L.A. Wine Fest pours its heart out
The weather was kind for wine this weekend. For the Los Angeles Wine Fest, held at Hollywood’s Raleigh Studios, Saturday was touch and go with scudding clouds and canceled garage sales and cemetery film screenings all around. But Sunday the crowds were rewarded with the very sundress and straw fedora weather we’d been craving for nearly a week. With a glass in hand, it all looks so much better.
L.A. Wine Fest is in its fourth year; much more than the weather threatened the health of this year’s event. But the bad economic forecast hasn’t curtailed Angelenos’ interest in wine, nor, for that matter, their thirst. This year’s festival featured more than 3,000 participants over two days, sampling more than 500 wines, beers, spirits and sakes, a smattering of designer soft drinks, and even one beverage that purported to remove from your palate any tannic evidence of any of the aforementioned beverages. It’s called SanTasti, a mildly sparkling palate cleanser, and it works scarily well.
For the most part, the wineries represented here were not the critical darlings of the Wine Spectator and Robert Parker’s Wine Advocate with scores in the middle 90s. Most were the sort you encounter from wineries on a given Central Coast wine route, which gather followers in their tasting rooms and retain them in wine clubs and on mailing lists. Of course their lack of critical acclaim hardly makes their wares any less quaffable, and there was plenty of quaffing of wines from many corners of the world, including local talent from Malibu from the likes of Rosenthal, Cielo and Trancas, and a debut entry called Cornell. My personal favorites among the domestic producers included Stoller (Oregon) and Kenneth Volk and Core from the Central Coast. Among imports, Torbreck (Australia) put on a good showing, as did the impressive sakes of Boutique Sakes. Perhaps the most eclectic entry came from Los Altos importer Blue Danube, which poured unusual wines from Hungary, Croatia and Bosnia-Herzegovina.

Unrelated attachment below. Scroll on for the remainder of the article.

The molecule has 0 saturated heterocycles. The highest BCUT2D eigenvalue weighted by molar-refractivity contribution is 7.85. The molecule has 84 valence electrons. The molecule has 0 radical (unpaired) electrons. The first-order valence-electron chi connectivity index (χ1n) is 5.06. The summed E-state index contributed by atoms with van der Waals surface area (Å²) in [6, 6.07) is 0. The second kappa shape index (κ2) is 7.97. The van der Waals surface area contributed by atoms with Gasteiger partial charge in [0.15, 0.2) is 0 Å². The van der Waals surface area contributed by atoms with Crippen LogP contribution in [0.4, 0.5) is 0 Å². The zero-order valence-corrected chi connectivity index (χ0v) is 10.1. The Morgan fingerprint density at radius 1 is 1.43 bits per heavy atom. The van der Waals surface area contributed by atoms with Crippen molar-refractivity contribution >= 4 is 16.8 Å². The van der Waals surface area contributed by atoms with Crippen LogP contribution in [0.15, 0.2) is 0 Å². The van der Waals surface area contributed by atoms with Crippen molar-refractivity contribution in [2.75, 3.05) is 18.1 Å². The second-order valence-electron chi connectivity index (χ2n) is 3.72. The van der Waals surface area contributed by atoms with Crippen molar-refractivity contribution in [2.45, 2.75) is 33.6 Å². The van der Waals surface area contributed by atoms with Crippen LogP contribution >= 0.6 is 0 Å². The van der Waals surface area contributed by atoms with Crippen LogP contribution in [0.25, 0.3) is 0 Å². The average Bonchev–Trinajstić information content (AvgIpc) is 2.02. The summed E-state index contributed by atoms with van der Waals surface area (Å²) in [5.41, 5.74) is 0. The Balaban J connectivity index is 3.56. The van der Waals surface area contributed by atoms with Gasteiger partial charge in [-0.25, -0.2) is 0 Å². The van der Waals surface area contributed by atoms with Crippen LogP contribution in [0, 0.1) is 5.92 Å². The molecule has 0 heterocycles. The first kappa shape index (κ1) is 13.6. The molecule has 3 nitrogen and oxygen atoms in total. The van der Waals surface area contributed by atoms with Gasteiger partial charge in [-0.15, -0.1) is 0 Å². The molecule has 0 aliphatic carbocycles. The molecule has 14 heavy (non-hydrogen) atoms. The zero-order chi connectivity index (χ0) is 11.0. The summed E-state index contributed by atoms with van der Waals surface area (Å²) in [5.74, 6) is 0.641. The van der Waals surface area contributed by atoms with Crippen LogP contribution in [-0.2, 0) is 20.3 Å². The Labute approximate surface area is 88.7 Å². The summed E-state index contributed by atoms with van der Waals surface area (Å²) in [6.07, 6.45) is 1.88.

There were also several so-called lifestyle exhibitors, promoting supplemental products and services for wine lovers, including candles to enhance your evening wine enjoyment; floppy hats, sandals and wraps to enhance your afternoon wine enjoyment; various gravity-defying wine storage systems; and wine inspired, terroir-driven chocolates. In one corner Pat Farrell demonstrated his tannin-smoothing magnetic wine pourer Bev Wizard. Two booths exhibited the sort of jewelry that adorns the foot of your wine glass. Near the entrance DJ Henry Eshelman spun happy songs. On the other side of the lot, Bill Reichenbach’s combo delivered a soft backbeat to all the sipping swirling and swilling.
Photos: Amber Bergherm